Schatz, Blumenthal Urge Attorney General To Investigate McKinsey’s Role In Fueling Opioid Epidemic

McKinsey Reportedly Worked With Purdue Pharma To Illegally, Recklessly “Turbocharge” Sale Of Dangerous Opioid OxyContin

WASHINGTON — Today, U.S. Senators Brian Schatz (D-Hawai‘i) and Richard Blumenthal (D-Conn.) urged United States Attorney General Merrick Garland to open an investigation into McKinsey & Company’s role in promoting the sale of OxyContin and contributing to the opioid epidemic.

“It is critical that McKinsey, which has demonstrated a disconcerting indifference toward the well-being of America’s families, is also held fully accountable for its role in this crisis,” wrote the senators in a letter to Attorney General Garland. “We urge the Department of Justice to thoroughly investigate McKinsey’s work with Purdue Pharma and other opioid manufacturers to determine if McKinsey also participated in or aided and abetted any criminal wrongdoing."

Over a 15-year client relationship, McKinsey advised drugmaker Purdue Pharma on how to boost sales of OxyContin. Their proposed tactics included targeting high-volume opioid prescribers and patients, as well as offering distributors a rebate for every OxyContin overdose. These tactics helped fuel an opioid epidemic that has killed more than 400,000 Americans in the last two decades.

McKinsey recently reached settlements with 49 state attorney generals, five U.S. territories, and the District of Columbia for a total of nearly $600 million to resolve state-level investigations into its work on OxyContin. However, recent reporting suggests that McKinsey may stand to gain financial benefits from these settlements through indirect stakes held by McKinsey’s hedge fund affiliate in addiction centers and overdose treatments.

Schatz and Blumenthal are now calling on the federal Justice Department to investigate McKinsey’s role and potential criminal wrong-doing in contributing to the opioid epidemic.

The full text of the letter is available here and below:

 

Dear Attorney General Garland:

We write with strong concerns regarding the consulting firm McKinsey & Company and its contributing role in the opioid epidemic.  Over its 15-year client relationship with Purdue Pharma, the drugmaker engaged in criminal wrongdoing with respect to the sale of OxyContin and recklessly promoted the sale of this drug to the American people.  We urge the Department of Justice to thoroughly investigate McKinsey’s work with Purdue Pharma and other opioid manufacturers to determine if McKinsey also participated in or aided and abetted any criminal wrongdoing.

Recent documents reveal the details of McKinsey’s consulting work with Purdue Pharma’s Sackler family and the drugmaker’s efforts to increase sales of OxyContin—a marketing scheme that would further fuel an addiction crisis that has claimed the lives of more than 400,000 people in the United States over the last two decades.  These materials detail McKinsey’s proposed strategy to “turbocharge” OxyContin sales, which included plans to provide distributors of OxyContin a rebate for overdoses attributed to the drug.  McKinsey also advised Purdue Pharma to maximize profits by targeting high-volume opioid prescribers and using messaging to induce doctors to prescribe more OxyContin, and encouraged other tactics to reduce oversight of OxyContin and target patients.  McKinsey continued to advise Purdue Pharma even after the opioid manufacturer pleaded guilty in 2007 to federal criminal charges that it had misled regulators, doctors, and patients about the risks of OxyContin.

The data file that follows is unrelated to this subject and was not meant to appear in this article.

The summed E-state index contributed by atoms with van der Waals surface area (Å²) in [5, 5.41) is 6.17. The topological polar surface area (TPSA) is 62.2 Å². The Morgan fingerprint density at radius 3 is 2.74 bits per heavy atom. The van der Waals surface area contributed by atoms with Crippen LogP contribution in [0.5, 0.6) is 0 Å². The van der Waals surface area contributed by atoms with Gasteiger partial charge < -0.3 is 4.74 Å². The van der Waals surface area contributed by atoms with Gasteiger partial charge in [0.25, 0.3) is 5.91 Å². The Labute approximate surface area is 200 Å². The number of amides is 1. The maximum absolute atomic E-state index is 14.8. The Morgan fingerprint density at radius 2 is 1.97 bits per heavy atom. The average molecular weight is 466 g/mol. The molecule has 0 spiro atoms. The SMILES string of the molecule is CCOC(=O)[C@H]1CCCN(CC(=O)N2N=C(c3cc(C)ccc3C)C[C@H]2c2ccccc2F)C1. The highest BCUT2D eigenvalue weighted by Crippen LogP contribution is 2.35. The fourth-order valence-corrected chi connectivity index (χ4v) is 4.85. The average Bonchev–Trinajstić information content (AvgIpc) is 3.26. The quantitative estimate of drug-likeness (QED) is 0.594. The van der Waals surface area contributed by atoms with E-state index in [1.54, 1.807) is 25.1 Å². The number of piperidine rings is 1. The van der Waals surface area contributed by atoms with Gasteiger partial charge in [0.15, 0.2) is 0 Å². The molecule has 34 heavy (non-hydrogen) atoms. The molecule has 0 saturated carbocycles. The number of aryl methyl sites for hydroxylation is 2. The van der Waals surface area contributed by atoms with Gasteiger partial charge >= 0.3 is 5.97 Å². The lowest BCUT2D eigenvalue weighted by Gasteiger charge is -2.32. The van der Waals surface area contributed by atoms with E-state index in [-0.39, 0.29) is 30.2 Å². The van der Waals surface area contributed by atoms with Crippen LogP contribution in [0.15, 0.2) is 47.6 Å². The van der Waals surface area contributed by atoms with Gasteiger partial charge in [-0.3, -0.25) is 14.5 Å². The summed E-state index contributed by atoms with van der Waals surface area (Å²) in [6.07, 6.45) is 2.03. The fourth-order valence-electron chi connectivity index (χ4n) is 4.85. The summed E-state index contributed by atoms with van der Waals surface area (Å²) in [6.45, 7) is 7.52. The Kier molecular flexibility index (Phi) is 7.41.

As a result of these abhorrent revelations, and in the face of a multitude of potential lawsuits, McKinsey reached settlements of almost $600 million with 49 state attorney generals, five U.S. territories, and the District of Columbia to “resolve investigations into [its] past work for opioid manufacturers.”  The McKinsey settlement also raises additional questions separate and apart from its involvement in the criminal conduct pleaded to by Purdue Pharma last fall. On February 8, NBC News reported that “most of the money to be paid by McKinsey will go to state programs funding addiction treatment centers and recovery services.”  In fact, that is the reason McKinsey cited for having entered into this settlement: “to provide fast, meaningful support to communities across the United States” and “to be part of the solution to the opioid crisis.”  However, NBC News also reported that McKinsey’s “wholly owned hedge fund affiliate, called MIO Partners, holds indirect stakes in addiction treatment centers and a maker of overdose treatment products.”  That McKinsey may now stand to reap financial benefits from its own settlement through the addiction treatment and recovery services it is intended to fund raises questions about the costs that McKinsey has actually agreed to pay for its misconduct and may present conflicts of interest and disclosure concerns that also warrant investigation.

Last year, Purdue Pharma pleaded guilty to federal charges on fraud and anti-kickback conspiracies.  It is critical that McKinsey, which has demonstrated a disconcerting indifference toward the well-being of America’s families, is also held fully accountable for its role in this crisis.  Accordingly, we urge you to investigate McKinsey’s role with Purdue Pharma and its work with other opioid manufacturers to determine if McKinsey also participated in fraud and anti-kickback conspiracies or has engaged in other criminal wrongdoing.

We appreciate your attention to this matter, and we look forward to your response.

Sincerely, 

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